If you are a beginning investor, you might wonder when it is a good time to buy or sell stocks. When attempting to understand why stock prices rise and fall it helps to understand the law of supply and demand.
The only thing that is certain is that stocks are volatile and can rapidly change in price. If an item or service is in short supply, people will pay more for it; if there’s an abundance, the price will fall. Whether you’re trying to get a ticket to the Super Bowl or trying to catch a last-minute flight during the holidays, the law of supply and demand comes into play. The hard part is comprehending what makes people like a particular stock and dislike another. To answer that you need to figure out what news is positive for a company and what is negative.
When a company releases news about a new product line or management change, be it good or bad, Wall Street and investors are sure to react. If it’s a positive reaction, the companys stock price will rise. If it’s bad, the stock price goes down.
Without question the most important factor that affects a company’s value, and therefore its stock price, is its earnings. Earnings are the profit a company makes, and in the long run no company can survive without them. Public companies are required to report their earnings four times a year. If a company’s earnings are better than expected, its stock price increases. But if a company’s results are worse than expected, its stock price will fall. Simple as that.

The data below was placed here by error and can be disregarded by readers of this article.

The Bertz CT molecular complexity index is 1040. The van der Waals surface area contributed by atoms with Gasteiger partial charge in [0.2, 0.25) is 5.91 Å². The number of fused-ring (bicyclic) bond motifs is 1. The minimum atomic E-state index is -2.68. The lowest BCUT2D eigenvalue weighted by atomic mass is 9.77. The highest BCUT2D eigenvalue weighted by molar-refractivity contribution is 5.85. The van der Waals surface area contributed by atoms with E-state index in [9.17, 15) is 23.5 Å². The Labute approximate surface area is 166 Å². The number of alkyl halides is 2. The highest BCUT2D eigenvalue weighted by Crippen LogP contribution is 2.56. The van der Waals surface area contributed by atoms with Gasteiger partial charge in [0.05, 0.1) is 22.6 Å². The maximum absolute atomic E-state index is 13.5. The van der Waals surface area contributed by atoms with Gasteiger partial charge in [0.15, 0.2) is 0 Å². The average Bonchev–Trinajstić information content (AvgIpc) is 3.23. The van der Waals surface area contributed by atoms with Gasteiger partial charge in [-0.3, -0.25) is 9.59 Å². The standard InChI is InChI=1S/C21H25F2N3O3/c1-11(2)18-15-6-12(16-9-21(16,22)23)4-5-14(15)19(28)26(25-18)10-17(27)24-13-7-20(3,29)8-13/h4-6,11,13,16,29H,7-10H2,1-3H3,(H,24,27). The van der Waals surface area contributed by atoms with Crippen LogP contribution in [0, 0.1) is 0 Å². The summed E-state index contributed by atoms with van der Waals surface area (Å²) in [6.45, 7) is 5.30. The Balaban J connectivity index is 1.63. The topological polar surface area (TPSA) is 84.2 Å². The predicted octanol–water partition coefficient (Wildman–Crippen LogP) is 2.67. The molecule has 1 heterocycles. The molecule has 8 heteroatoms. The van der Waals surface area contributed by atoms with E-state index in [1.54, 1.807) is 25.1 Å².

Mergers and Acquisitions
Even if you’ve only recently developed an interest in investing and the stock market, you’ve no doubt seen or heard news accounts of one company buying another or two companies deciding to merge. Those mergers and acquisitions affect companies’ stock prices too because they permit companies to move into new markets or to maintain dominance in their current market. Market share translates to dollars, which in turn affects stock price and therefore a company’s bottom line. A few years ago when America Online announced it would buy Time Warner for $183 billion in stock, Time Warner’s stock soared 40 points in a single day.
Ask yourself if you’d buy stock in a company that was constantly downsizing. If you’re smart, the answer to that question is no. Large, publicly traded companies seek to grow and gain market share, and they do it by consistently increasing earnings and revenue. How does a company increase earnings and revenue? Quality labor is a good place to start. Without quality management, no company can succeed over the long term; so when a CEO steps down, some might see this as being negative (stock prices fall), while others might accept the restructure as a much-needed change going forward (stock prices rise).
Analyst Upgrades and Downgrades
Everyday senior analysts from various firms upgrade or downgrade securities. Sometimes the more well known analysts do it publicly to dramatic effect. News of a strong buy rating with a 12-month price target of $1,000 can potentially send a stock’s price through the roof. Of course, the opposite is also true. Strong downgrades can send stock prices plummeting.
In these instances, buyers and sellers should be cautious; such ratings are nothing more than one analyst’s personal opinion. Ultimately, the real reason a stock goes up and down in price is the number of buyers and sellers, which relates back to the law of supply and demand.